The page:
The Two Faces of January by Patricia Highsmith has been made into a film, something I learned immediately after reading the book for the first time. I'm a Highsmith fan, and have read quite a lot of her work over the years, bu this title had escaped my attention, although Julian Symons admired it, and mentioned it in Bloody Murder. Fitfy years after it was published, it remains a gripping read - although Symons rightly made it clear that not everyone "gets" Highsmith, because of her strange outlook on the world, and the odd way in which her people behave.
And she could be inconsistent - I've also recently read A Game for the Living, which has a fascinating and very well evoked setting (Mexico) but not much else to recommend it in my opinion. Highsmith herself judged it one of her failures, perhaps because it is a sort of whodunit, and the feeble mystery is poorly constructed (I wasn't surprised to learn that she changed her solution, though she didn't come up with a satisfying one.) As in The Two Faces of January, the focus is on a rather odd relationship between a couple of youngish men, but although the book opens with the savage murder and mutilation of the woman both men slept with, tension soon dissipates, and even a mysterious message apparently sent by the dead woman is handled in a casual, anti-climactic way.
Back to The Two Faces of January. The story is told from the perspectives of two men. Chester MacFarland is an American con man travelling in Europe with his pretty young wife Colette. They are staying in Athens at the start of the story, as is a young American called Rydal Keener, a former law student, who spots the couple and thinks that Chester is like his father, while Colette resembles a girl with whom he misbehaved in his teens. Rydal finds himself strangely drawn to the MacFarlands, and when Chester kills a Greek police officer by mistake, Rydal - for no instantly obvious reason - helps him to get away with it.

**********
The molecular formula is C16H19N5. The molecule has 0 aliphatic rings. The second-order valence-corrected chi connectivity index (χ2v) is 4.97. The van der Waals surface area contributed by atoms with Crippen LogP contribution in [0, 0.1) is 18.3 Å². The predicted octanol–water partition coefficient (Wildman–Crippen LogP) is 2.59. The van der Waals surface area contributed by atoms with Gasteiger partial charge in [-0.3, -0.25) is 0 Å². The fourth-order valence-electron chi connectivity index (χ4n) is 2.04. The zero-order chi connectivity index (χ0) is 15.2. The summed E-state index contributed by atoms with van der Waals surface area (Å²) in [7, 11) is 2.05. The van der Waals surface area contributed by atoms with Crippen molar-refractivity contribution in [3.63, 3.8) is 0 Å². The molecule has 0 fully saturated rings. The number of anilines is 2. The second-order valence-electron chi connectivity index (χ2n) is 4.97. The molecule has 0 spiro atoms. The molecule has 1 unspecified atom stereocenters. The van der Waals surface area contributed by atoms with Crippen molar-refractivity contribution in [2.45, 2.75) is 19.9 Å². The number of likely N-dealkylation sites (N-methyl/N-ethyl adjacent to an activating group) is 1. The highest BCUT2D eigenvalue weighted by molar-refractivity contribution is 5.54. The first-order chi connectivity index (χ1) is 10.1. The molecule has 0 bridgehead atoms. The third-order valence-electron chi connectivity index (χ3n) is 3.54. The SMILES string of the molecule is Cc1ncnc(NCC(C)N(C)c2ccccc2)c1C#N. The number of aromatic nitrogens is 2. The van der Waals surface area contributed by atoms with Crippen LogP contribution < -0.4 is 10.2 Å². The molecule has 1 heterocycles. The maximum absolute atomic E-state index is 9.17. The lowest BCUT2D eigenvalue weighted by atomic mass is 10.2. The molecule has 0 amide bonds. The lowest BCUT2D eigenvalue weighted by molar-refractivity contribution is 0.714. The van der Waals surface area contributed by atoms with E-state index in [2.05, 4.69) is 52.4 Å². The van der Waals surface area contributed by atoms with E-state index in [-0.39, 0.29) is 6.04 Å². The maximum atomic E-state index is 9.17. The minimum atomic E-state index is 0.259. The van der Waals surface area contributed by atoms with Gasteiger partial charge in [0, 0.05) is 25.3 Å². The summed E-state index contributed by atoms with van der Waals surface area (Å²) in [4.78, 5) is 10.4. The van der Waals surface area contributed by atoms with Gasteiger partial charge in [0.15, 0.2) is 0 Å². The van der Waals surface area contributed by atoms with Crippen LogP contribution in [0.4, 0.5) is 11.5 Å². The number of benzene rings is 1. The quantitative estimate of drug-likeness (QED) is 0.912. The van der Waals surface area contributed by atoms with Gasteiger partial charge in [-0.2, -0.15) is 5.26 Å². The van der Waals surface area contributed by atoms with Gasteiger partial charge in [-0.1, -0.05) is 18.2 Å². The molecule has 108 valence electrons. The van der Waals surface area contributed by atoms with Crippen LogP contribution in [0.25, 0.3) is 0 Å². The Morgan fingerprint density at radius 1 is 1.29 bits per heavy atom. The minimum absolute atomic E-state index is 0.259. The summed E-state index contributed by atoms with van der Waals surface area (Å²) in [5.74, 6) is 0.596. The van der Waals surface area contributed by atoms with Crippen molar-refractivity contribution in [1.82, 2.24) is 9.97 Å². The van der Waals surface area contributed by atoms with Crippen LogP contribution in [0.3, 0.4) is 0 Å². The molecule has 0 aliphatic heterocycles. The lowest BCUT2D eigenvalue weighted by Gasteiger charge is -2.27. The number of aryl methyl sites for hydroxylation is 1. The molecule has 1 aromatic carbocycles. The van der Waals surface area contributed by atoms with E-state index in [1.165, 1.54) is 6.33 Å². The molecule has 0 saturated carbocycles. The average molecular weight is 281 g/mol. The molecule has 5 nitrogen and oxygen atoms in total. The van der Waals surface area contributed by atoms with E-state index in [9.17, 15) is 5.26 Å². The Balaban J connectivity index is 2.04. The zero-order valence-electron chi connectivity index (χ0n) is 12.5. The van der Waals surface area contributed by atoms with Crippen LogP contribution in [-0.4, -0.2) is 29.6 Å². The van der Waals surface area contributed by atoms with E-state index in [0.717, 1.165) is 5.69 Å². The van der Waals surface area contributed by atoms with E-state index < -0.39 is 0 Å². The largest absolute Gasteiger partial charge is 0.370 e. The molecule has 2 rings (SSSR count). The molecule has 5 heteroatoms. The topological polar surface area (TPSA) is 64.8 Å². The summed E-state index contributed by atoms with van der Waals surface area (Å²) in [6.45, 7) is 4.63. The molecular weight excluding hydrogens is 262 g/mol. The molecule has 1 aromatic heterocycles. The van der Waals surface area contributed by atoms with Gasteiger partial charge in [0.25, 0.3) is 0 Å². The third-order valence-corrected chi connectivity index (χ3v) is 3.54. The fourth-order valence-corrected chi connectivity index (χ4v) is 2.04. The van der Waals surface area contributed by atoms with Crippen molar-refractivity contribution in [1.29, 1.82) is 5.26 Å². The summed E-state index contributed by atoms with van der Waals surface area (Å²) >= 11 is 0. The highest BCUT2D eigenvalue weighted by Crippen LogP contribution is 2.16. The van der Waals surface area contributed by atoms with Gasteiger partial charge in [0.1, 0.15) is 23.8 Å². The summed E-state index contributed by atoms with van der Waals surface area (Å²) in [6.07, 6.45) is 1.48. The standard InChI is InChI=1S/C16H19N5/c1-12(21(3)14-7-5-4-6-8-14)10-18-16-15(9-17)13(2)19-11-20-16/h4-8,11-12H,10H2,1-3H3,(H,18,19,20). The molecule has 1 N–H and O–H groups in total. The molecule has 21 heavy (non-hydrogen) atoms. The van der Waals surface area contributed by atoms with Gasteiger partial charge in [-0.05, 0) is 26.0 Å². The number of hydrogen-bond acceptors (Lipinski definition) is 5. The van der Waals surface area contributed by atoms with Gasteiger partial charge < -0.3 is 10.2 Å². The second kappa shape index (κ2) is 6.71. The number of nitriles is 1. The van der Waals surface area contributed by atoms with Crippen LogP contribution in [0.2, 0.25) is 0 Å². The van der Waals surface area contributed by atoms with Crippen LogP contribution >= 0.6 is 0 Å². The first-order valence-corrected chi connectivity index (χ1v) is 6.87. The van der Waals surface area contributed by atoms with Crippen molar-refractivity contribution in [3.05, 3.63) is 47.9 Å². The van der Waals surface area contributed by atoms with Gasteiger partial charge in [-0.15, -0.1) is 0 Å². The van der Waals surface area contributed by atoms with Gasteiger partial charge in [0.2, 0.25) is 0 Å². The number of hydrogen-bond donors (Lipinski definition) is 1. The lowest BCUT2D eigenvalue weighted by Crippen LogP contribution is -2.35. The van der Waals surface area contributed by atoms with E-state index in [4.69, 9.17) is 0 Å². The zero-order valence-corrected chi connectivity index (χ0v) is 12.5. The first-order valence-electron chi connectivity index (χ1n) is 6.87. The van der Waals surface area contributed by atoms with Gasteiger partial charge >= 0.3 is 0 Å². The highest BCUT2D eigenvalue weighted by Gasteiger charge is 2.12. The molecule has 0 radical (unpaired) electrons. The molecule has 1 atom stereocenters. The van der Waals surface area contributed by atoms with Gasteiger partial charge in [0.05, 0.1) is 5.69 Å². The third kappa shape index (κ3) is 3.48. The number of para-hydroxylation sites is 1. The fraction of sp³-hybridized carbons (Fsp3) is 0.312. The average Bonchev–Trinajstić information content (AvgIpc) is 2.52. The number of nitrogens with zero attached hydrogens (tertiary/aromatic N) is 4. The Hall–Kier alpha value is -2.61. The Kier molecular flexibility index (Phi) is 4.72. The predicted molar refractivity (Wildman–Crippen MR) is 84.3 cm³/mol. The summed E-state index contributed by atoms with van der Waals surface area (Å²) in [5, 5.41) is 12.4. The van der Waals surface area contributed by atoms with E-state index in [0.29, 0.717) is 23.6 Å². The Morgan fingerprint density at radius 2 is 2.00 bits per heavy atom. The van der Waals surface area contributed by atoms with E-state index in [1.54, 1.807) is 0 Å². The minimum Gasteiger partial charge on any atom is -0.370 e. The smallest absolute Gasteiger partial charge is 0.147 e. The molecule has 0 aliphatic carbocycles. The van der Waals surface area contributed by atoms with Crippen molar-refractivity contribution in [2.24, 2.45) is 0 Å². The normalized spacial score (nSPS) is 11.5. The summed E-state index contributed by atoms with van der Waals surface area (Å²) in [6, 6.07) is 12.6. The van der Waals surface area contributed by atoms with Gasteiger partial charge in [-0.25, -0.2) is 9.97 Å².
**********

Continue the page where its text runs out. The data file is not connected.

None of the three main characters behave in a predictable way, and this seemingly irrational way of living, quite typical of Highsmithland, can be off-putting to some readers. Interestingly, her American editor, the legendary Joan Kahn, rejected this book, and she was herself unhappy with what she'd done, re-writing extensively. Yet if you buy into the characters, it's a very rewarding read. The settings - Athens, Crete, Paris - add to a feeling of exoticism, certainly by standards of Fifties fiction, which is a hallmark of many of her books..
Highsmith was interested in the choices that people make in life, and this is very fertile territory for any crime novelist. I suppose the closest I've come to a Highsmith (or Rendell) type of character is Guy in The Arsenic Labyrinth. I really enjoyed writing him. The challenge is to make the way that people like Chester and Rydal behave seem believable. It requires an intensity of vision and writing that makes even apparently inconsistent behaviour (I'm thinking of what Chester does at the end of the story) seem plausible. This is much easier said than done, but in my opinion this particular book is an example of Highsmith at her best. I would admit that the quality of her novels, except perhaps those that revisited Tom Ripley, slipped after the late Sixties, but she remains in my view one of the most notable crime writers of the 20th century. If you haven't read this one, I can recommend it. I only hope the film will be as good.